10 Brain-Boosting Foods for Back-to-School Eating (Slideshow)
September 13, 2013
Get your kids’ brains in tip-top shape with these cognitive-powering foods
Everyone's favorite fall fruit contains quercetin, which appears to protect brain neurons from oxidative damage, a known cause of Alzheimer's and Parkinson's diseases. The pectin in apple peel has also been found to boost immunity. If your child is too sick to go to school, they can’t learn, so make sure they’re getting their apple every day.
Like whole grains, the fiber in beans and legumes also helps stabilize blood sugar, keeping them satiated and focused throughout the day. Even if your kids turn up their noses at beans, you can probably get them to eat hummus or a bean dip.
These sweet little berries contain anthocyanins, which are promising for helping to reverse age-related declines in cognitive and motor function. They have also been found to help improve memory for all ages, which is essential for learning.
"Three cheers for an easy win," says Largeman-Roth, because chocolate contains flavanols and has been found to help keep the brain sharp. Of course, the sugar in chocolate might make your child a bit too "energetic," so try using unsweetened cocoa in recipes, she says.
While we’re often cutting out the yolk for diet reasons, it contains the most nutrients in the egg, so don't throw it out when feeding your child. The yolk contains large amounts of choline, which plays a role in the development of the hippocampus, the memory center of the brain. Does your child hate eggs? Cauliflower, pork chops, and soybeans also contain choline.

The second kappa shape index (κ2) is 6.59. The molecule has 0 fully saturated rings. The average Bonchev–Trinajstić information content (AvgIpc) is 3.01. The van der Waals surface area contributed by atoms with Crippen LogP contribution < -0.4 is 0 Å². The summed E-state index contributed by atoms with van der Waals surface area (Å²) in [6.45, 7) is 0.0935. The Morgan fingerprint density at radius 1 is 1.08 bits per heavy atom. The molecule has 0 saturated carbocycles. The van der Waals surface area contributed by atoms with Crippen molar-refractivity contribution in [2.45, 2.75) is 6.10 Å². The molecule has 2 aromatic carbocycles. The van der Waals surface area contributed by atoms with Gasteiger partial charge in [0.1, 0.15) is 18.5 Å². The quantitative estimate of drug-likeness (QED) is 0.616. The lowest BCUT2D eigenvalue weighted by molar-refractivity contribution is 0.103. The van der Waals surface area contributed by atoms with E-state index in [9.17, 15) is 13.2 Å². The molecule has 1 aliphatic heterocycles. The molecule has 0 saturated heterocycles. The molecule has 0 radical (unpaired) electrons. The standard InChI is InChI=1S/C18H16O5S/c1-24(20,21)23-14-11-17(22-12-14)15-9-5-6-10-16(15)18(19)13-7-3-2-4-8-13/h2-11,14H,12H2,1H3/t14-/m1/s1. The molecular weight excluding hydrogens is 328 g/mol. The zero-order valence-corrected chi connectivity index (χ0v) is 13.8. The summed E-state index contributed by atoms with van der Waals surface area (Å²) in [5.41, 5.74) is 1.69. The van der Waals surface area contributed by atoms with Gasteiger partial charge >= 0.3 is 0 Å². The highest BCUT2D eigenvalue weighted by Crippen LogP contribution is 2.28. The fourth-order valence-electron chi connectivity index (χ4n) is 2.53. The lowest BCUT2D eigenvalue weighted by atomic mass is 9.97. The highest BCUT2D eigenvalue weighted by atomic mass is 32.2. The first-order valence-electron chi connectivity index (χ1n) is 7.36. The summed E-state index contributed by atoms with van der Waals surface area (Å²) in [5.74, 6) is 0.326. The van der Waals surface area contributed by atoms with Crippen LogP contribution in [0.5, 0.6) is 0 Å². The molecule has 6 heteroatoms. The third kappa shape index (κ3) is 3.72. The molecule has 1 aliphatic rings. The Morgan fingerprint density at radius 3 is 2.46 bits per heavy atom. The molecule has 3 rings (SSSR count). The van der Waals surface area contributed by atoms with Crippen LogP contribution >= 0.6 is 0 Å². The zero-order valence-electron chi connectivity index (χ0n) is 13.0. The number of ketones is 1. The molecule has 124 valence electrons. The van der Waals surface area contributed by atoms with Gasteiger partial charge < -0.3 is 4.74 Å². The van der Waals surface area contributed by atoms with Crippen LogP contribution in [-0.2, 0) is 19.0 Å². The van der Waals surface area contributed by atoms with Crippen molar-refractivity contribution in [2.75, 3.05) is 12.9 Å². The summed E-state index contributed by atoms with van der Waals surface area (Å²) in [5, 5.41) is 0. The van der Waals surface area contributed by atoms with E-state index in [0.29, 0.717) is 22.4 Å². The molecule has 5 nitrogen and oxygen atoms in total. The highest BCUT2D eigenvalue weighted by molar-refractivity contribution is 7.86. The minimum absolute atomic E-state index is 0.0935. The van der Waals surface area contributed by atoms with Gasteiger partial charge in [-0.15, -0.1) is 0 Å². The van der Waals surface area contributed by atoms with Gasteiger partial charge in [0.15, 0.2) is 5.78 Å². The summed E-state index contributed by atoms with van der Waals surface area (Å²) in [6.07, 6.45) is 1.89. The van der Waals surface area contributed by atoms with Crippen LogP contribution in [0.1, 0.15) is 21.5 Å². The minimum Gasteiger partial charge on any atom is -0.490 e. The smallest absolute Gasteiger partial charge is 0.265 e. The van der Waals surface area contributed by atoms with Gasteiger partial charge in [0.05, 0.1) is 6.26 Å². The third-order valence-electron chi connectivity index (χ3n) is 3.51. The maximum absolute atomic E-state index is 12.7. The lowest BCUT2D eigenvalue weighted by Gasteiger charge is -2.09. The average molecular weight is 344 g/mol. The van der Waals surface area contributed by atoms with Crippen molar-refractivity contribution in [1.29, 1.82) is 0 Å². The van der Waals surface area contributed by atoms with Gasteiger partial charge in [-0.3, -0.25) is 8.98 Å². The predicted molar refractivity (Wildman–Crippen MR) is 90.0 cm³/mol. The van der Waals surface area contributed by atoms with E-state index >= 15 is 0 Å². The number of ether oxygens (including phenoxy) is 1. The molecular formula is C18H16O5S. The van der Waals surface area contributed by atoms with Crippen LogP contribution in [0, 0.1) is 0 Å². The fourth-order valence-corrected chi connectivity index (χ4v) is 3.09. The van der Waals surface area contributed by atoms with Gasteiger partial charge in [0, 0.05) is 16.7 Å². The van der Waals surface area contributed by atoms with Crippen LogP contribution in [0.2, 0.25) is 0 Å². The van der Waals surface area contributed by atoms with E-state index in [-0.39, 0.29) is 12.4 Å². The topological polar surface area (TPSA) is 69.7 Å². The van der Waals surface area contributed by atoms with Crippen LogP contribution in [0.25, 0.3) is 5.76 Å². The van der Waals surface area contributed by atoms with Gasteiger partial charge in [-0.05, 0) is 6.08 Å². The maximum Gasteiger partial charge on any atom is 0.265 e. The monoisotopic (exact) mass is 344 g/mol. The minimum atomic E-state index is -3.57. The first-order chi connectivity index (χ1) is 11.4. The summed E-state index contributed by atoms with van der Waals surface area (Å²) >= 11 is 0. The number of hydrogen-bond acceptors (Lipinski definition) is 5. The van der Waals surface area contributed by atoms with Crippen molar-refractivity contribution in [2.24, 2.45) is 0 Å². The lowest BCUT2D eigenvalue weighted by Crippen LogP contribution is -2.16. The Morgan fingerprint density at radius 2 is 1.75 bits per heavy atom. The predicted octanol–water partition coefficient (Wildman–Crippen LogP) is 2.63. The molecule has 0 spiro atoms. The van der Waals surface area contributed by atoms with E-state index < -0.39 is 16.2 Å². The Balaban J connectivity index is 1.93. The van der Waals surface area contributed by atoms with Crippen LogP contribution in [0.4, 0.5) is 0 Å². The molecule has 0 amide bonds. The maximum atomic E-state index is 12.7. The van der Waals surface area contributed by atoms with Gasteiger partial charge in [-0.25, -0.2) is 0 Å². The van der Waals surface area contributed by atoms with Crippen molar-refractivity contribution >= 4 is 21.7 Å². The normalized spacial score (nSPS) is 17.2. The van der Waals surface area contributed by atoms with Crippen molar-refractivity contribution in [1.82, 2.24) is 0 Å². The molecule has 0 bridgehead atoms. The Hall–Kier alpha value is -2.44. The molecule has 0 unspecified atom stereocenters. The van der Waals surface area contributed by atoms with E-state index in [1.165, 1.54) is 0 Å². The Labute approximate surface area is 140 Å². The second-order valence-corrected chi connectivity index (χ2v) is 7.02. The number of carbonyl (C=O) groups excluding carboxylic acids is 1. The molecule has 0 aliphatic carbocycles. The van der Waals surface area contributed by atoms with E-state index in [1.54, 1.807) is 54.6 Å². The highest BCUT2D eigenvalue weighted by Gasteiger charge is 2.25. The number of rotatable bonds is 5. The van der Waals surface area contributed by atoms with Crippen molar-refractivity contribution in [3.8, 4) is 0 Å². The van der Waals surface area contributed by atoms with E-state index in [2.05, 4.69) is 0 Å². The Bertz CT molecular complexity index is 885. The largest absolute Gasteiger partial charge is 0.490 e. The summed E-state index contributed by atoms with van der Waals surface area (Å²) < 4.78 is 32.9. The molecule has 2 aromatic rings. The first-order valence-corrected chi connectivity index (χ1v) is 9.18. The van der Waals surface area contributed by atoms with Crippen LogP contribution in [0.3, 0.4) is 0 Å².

Dark, leafy greens such as kale are high in folic acid. Folic acid is vital for brain function and is especially important during times of rapid growth, such as pregnancy, infancy, and adolescence. Some kids might be into kale salads, but if they look at it like it's a pile of hay, you can also work it into egg dishes like frittatas. Fresh kale takes a little prep, so Largeman-Roth suggests having chopped frozen kale on hand in the freezer to always be prepared.
One cup of mango is a good source of vitamin B6, which plays a role in cognitive development. As an added benefit, your child will also be getting a dose of vitamin C, which helps support healthy cognitive and neurologic function. Vitamin C is also vital for a healthy immune system, and staying healthy during the school year is often a struggle for kids. Mango is sweet, juicy, and colorful, so naturally, kids love it. Largeman-Roth skewers mango chunks with strawberries and drizzles them with vanilla yogurt for an easy snack, and she recommends using frozen mango if you can’t find fresh.
This fabulous source of omega-3 fatty acids is an important addition to your child's diet. The type of omega-3 found in salmon and other fatty fish is DHA — an essential fatty acid — which means our bodies don't make it and we need to get it from the foods we eat. It plays a role in brain development and the development of the neurological system while a baby is growing in the womb. And for older kids, DHA may help improve the symptoms of ADHD, depression, and asthma.
This spice is part of what makes a traditional Indian curry and gives it that intense deep yellow color. Turmeric provides anti-inflammatory benefits and may help prevent the decline in cognitive function. You can add turmeric to smoothies, and Largeman-Roth says it’s great paired with mango and coconut.
Whole grains are high in fiber and are slow to digest, which helps to keep blood sugar levels steady. That's especially important for kids who are trying to pay attention during that hungry, pre-lunch period. Whole grains include oats, brown rice, quinoa, and popcorn. A breakfast of steel-cut oats (use the microwavable variety to save time, or cook them the night before) with some maple syrup, blueberries, walnuts, and a dash of cinnamon is ideal for your child’s cognitive function.